For Couples, Being Stuck Inside Together Isn’t The Same As Being Intimate

Photographed by Karen Sofia Colon.
If you’re quarantining with your partner, chances are “more intimacy” is not something you think you need. After all, you guys are together, like, all the time. Sure, maybe you escape to different rooms during the day. But still — you breathe a sigh of relief when your counterpart leaves for a 15-minute CVS run.
As it turns out, the disintegration of our normal boundaries can actually erode emotional intimacy.
Renown relationship therapist Esther Perel writes about this idea in her book, Mating In Captivity. “Our need for togetherness exists alongside our need for separateness,” she asserts. “Too much merging eradicates the separateness of two distinct individuals. Then there is nothing more to transcend, no bridge to walk on, no one to visit on the other side, no other internal world to enter. When people become fused — when two become one — connection can no longer happen. There is no one to connect with.”
In other words, when you've been within 600 feet of your partner all day, when you can remember what they had for lunch yesterday as well as you can remember your own meal, when you can tell simply from the way they breathe that they've switched from “work mode” to “home mode,” that can feel a lot like intimacy. But that very closeness can completely squash your ability or desire to feel emotionally bonded to them. It would be like wanting to get closer to your right hand. No, thanks; I’m good.
Of course, if you’re quarantining without your partner, you’re facing a whole different type of barrier. Sure, couples have been making long-distance work since before FaceTime was a thing. But the era we’re living in puts them under additional pressure. “The world has changed, and we are going through extraordinarily stressful times,” notes Rachel Sussman, a licensed marriage and family therapist in New York City. “During such times couples do need to lean on each other. This is harder to do if you are long distance. Those couples may feel alienated from each other and as a result, they may feel isolated.”
All this is to say, all couples could benefit from a little bit of emotional intimacy building right now. We've got five strategies to help you do that.
Go back to basics. In other words, schedule a date night. Sound cheesy? It may be. But that doesn’t mean it’s ineffective. The benefits of setting up some “special” couple time is somewhat self-explanatory for long-distance couples: You need an opportunity to bond. For quarantined-together couples, though, date nights can actually help restore some of the boundaries that may be getting blurred. Dressing up for each other, asking each other questions, and participating in an activity together — even if that’s just eating dinner and choosing something to watch on Netflix — has a way of reminding you that the person across from you is a whole, separate individual..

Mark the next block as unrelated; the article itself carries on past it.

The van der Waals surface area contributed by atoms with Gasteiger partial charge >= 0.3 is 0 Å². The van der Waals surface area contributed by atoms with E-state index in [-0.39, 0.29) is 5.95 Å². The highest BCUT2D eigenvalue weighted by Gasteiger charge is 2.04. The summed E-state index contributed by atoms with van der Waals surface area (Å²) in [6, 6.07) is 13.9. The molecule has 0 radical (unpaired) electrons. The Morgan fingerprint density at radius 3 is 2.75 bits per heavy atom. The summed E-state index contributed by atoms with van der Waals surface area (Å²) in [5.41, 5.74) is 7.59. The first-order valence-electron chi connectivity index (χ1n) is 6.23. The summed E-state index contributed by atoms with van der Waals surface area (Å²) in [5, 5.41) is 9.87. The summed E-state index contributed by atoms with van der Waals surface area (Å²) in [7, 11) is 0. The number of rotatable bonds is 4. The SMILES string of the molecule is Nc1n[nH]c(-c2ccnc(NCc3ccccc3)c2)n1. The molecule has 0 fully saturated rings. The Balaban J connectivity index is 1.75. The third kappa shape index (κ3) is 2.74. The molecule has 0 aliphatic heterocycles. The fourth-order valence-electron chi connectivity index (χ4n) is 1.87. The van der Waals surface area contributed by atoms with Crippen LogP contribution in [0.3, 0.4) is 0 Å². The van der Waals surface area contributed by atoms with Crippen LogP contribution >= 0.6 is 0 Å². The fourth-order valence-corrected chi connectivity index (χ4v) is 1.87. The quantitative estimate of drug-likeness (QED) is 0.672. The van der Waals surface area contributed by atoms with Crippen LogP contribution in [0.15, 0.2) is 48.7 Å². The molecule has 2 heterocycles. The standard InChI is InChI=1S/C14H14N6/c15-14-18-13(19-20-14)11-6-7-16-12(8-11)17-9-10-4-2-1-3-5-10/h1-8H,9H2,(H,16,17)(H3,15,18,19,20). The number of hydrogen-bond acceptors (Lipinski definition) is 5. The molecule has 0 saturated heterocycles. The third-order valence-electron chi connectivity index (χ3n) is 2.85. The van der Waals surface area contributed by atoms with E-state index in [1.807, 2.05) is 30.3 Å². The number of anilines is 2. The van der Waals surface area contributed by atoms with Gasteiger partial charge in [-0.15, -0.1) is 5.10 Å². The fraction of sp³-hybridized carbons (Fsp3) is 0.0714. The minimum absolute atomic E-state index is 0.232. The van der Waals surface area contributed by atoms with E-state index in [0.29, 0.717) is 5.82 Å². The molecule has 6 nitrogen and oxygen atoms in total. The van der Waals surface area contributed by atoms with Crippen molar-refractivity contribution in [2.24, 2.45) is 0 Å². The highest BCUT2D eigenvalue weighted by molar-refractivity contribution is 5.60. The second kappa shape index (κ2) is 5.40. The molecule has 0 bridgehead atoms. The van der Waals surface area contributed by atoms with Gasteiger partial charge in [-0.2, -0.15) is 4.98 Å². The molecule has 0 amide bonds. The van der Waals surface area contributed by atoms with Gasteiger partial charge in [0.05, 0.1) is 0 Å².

Try something totally new. Okay, so you’re adapting your usual dinner-and-a-movie thing to work in quarantine. But there’s something to be said for taking a total left turn. Novelty is like Viagra for a relationship. The easiest way to keep it fresh in quarantine is by signing up for virtual activities, which you can do “together” whether you’re in the same room or across the country. “Some folks are taking MasterClasses or cooking classes together,” Sussman says. She’s also a big fan of couples signing up for workout challenges together (such as Yoga With Adriene’s 30 Day Challenge, which everyone I know is addicted to right now). The endorphins are good for your moods — and maybe your sex life, too.
Study up. The latest innovation in the relationship self-help space is Rise, a program designed to help couples develop “relational intelligence.” I think of it as a halfway point between “actual date” and “couples counseling.” Once a week, Rise emails you a guided conversation to have with your partner, with questions like “What have you felt optimistic and excited about lately?” and “Is there anything in your relationship you've been getting defensive about or avoiding?” The topics are designed to uncover and resolve any sources of tension and to help you deepen your bond — and right now, they’re offering a free six-week course that specifically targets coronavirus-related issues. It works IRL or over FaceTime, and the guides are natural enough that you won’t feel like you’re bringing a script to a date (which would be weird).
Think about your greatest hits. “Reminiscing is a positive tool that can keep intimacy at high levels,” says Channa Bromley, the lead coach at relationship coaching website Relationship Hero. Some ideas: During a more romantic moment, bring up some of your favorite sexy memories. Replicate your first date or the first vacation you took together by wearing a similar outfit or eating a similar meal (if you’re apart, have an order-in meal sent to your partner to be shared on a virtual dinner date). Cue up a Spotify playlist of songs that are meaningful to you.
Enlist the pros. It’s a great time to dip your toes into the world of couples counseling for the first time, or to recommit to the practice again. Plenty of therapists are offering virtual sessions, so it’s more convenient than ever before. Plus, right now is a good time to experiment so you can find a format that works for you and your partner. Relationship Hero, the service Bromley coaches for, offers group therapy sessions in addition to one-on-one relationship counseling. Many other practices are translating in-person therapy sessions to work virtually, courtesy of video conferencing platforms like Zoom. 
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